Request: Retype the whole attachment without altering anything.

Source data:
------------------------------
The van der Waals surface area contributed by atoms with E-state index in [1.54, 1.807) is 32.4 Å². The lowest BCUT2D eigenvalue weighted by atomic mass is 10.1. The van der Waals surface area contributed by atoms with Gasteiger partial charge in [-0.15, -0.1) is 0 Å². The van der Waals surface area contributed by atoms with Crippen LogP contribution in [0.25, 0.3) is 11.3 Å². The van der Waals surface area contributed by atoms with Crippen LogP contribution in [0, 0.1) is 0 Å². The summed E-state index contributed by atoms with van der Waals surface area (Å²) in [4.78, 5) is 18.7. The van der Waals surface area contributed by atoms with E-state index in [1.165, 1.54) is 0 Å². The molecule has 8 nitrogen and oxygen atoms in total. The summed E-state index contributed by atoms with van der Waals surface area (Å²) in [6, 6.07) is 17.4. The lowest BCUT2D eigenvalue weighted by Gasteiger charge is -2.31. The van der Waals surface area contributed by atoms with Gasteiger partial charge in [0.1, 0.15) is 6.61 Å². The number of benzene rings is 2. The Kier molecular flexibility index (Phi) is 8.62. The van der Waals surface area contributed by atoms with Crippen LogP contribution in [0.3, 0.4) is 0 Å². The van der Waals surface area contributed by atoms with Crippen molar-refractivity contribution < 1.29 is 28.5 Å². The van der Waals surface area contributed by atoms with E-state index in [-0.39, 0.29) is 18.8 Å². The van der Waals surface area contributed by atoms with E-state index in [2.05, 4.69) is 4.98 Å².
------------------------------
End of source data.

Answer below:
The van der Waals surface area contributed by atoms with E-state index in [1.54, 1.807) is 32.4 Å². The lowest BCUT2D eigenvalue weighted by atomic mass is 10.1. The van der Waals surface area contributed by atoms with Gasteiger partial charge in [-0.15, -0.1) is 0 Å². The van der Waals surface area contributed by atoms with Crippen LogP contribution in [0.25, 0.3) is 11.3 Å². The van der Waals surface area contributed by atoms with Crippen LogP contribution in [0, 0.1) is 0 Å². The summed E-state index contributed by atoms with van der Waals surface area (Å²) in [4.78, 5) is 18.7. The van der Waals surface area contributed by atoms with E-state index in [1.165, 1.54) is 0 Å². The molecule has 8 nitrogen and oxygen atoms in total. The summed E-state index contributed by atoms with van der Waals surface area (Å²) in [6, 6.07) is 17.4. The lowest BCUT2D eigenvalue weighted by Gasteiger charge is -2.31. The van der Waals surface area contributed by atoms with Gasteiger partial charge in [0.1, 0.15) is 6.61 Å². The number of benzene rings is 2. The Kier molecular flexibility index (Phi) is 8.62. The van der Waals surface area contributed by atoms with Crippen LogP contribution in [0.3, 0.4) is 0 Å². The van der Waals surface area contributed by atoms with Crippen molar-refractivity contribution < 1.29 is 28.5 Å². The van der Waals surface area contributed by atoms with E-state index in [-0.39, 0.29) is 18.8 Å². The van der Waals surface area contributed by atoms with E-state index in [2.05, 4.69) is 4.98 Å².